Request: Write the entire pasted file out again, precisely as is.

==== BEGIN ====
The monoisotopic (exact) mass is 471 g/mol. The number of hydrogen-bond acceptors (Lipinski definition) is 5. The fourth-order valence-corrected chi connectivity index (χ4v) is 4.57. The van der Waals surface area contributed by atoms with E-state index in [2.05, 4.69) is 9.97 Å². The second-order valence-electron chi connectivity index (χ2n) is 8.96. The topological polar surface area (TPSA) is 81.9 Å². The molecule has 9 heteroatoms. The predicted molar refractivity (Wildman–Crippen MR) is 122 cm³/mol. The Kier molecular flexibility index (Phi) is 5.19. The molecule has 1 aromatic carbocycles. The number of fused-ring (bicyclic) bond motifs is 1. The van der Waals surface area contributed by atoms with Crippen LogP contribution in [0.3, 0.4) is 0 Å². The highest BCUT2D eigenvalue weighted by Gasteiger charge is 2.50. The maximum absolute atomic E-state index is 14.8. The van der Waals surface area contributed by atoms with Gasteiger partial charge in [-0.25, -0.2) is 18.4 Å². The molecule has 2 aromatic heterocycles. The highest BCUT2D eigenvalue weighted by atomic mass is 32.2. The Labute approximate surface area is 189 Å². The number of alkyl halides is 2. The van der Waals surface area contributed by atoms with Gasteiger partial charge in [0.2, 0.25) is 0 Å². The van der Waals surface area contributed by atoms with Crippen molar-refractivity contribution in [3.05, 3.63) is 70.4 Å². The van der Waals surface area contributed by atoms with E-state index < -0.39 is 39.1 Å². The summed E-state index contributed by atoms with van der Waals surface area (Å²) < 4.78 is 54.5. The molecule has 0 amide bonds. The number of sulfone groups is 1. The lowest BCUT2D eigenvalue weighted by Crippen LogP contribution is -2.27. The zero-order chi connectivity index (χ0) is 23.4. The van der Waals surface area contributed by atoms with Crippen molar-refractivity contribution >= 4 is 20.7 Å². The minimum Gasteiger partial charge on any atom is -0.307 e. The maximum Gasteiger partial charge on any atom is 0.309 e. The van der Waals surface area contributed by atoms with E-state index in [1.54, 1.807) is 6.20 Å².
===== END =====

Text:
The monoisotopic (exact) mass is 471 g/mol. The number of hydrogen-bond acceptors (Lipinski definition) is 5. The fourth-order valence-corrected chi connectivity index (χ4v) is 4.57. The van der Waals surface area contributed by atoms with E-state index in [2.05, 4.69) is 9.97 Å². The second-order valence-electron chi connectivity index (χ2n) is 8.96. The topological polar surface area (TPSA) is 81.9 Å². The molecule has 9 heteroatoms. The predicted molar refractivity (Wildman–Crippen MR) is 122 cm³/mol. The Kier molecular flexibility index (Phi) is 5.19. The molecule has 1 aromatic carbocycles. The number of fused-ring (bicyclic) bond motifs is 1. The van der Waals surface area contributed by atoms with Crippen LogP contribution in [0.3, 0.4) is 0 Å². The highest BCUT2D eigenvalue weighted by Gasteiger charge is 2.50. The maximum absolute atomic E-state index is 14.8. The van der Waals surface area contributed by atoms with Gasteiger partial charge in [-0.25, -0.2) is 18.4 Å². The molecule has 2 aromatic heterocycles. The highest BCUT2D eigenvalue weighted by atomic mass is 32.2. The Labute approximate surface area is 189 Å². The number of alkyl halides is 2. The van der Waals surface area contributed by atoms with Gasteiger partial charge in [0.2, 0.25) is 0 Å². The van der Waals surface area contributed by atoms with Crippen molar-refractivity contribution in [3.05, 3.63) is 70.4 Å². The van der Waals surface area contributed by atoms with E-state index < -0.39 is 39.1 Å². The summed E-state index contributed by atoms with van der Waals surface area (Å²) < 4.78 is 54.5. The molecule has 0 amide bonds. The number of sulfone groups is 1. The lowest BCUT2D eigenvalue weighted by Crippen LogP contribution is -2.27. The zero-order chi connectivity index (χ0) is 23.4. The van der Waals surface area contributed by atoms with Crippen molar-refractivity contribution >= 4 is 20.7 Å². The minimum Gasteiger partial charge on any atom is -0.307 e. The maximum Gasteiger partial charge on any atom is 0.309 e. The van der Waals surface area contributed by atoms with E-state index in [1.54, 1.807) is 6.20 Å².